Tuesday, October 19, 2021

Spacetime and Aristotelianism

For a long time I’ve been inclining towards relationalism about space (or more generally spacetime), but lately my intuitions have been shifting. And here is an argument that seems to move me pretty far from it.

Given general relativity, the most plausible relationalism is about spacetime, not about space.

Given Aristotelianism, relations must be grounded in substances.

Here is one possibility for this grounding:

  1. All spatiotemporal relations are symmetrically grounded: if x and y are spatiotemporally related, then there is an x-to-y token relation inherent in x and a y-to-x token relation inherent in y.

But this has the implausible consequence that there is routine backwards causation, because if I walk a step to the right, then that causes different tokens of Napoleon-to-me spatiotemporal relations to be found in Napoleon than would have been found in him had I walked a step to the left.

So, we need to suppose:

  1. Properly timelike spatiotemporal relations are grounded only in the later substance.

But what about spacelike spatiotemporal relations? Presumably, they are symmetrically or asymmetrically grounded.

If they are symmetrically grounded, then we have routine faster-than-light causation, because if I walk a step to the right, then that causes different tokens of x-to-me spatiotemporal relations to be found in distant objects throughout the universe.

Moreover, on the symmetric grounding, we get the odd consequence that it is only the goodness of God that guarantees that you are the same distance from me as I am from you.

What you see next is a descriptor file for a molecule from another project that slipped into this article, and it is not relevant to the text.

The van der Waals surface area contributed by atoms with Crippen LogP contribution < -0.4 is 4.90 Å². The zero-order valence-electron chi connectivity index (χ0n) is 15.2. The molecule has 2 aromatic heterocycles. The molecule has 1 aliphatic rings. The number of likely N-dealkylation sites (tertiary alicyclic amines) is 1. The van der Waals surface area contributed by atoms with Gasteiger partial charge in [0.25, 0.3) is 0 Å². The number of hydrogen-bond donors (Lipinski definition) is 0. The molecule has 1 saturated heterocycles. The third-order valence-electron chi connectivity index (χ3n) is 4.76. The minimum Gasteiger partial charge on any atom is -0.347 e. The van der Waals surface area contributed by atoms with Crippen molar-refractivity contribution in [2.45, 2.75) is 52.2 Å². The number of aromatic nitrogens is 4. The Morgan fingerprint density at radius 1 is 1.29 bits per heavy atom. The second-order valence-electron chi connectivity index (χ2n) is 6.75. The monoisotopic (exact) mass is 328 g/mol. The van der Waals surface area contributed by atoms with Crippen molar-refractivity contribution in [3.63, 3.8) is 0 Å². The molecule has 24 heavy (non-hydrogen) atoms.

If they are asymmetrically grounded, then we have arbitrariness as to which side they are grounded on, and it is a regulative ideal to avoid arbitrariness. And we still have routine faster-than-light causation. For presumably it often happens that I make a voluntary movement and someone on the other side of the earth makes a voluntary movement spacelike related to my movement (because there are so many people!), and now wherever the spatiotemporal relations is grounded, it will have to be affected by the other’s movement.

I suppose routine faster-than-light causation isn’t too terrible if it can’t be used to send signals, but it still does seem implausible. It seems to me to be another regulative ideal to avoid nonlocality in our theories.

What are the alternatives to relationalism? Substantivalism is one. We can think of spacetime as a substance with an accident corresponding to every point. And then we have relationships to these accidents. There is a lot of technical detail to work out here as to how the causal relationships between objects and spacetime points and the geometry of spacetime work out, and whether it fits with an Aristotelian view. I am mildly optimistic.

Another approach I like is a view on which spacetime position is a nonrelational position determinable accident. Determinable accidents have determinates which one can represent as values. These values may be numerical (e.g., mass or charge), but they may be more complex than that. It’s easiest in a flat spacetime: spacetime position is then a determinable whose determinates can be represented as quadruples of real numbers. In a non-flat spacetime, it’s more complicated. One option for the values of determinate positions is that they are “pointed spacetime manifold portions”, i.e., intersections of a Lorentzian manifold with a backwards lightcone (with the intended interpretation that the position of the object is at the tip of the lightcone). (What we don’t want is for the positions to be points in a single fixed manifold, because then we have backwards causation problems, since as I walk around, the shifting of my mass affects which spacetime manifold Napoleon lived in.)

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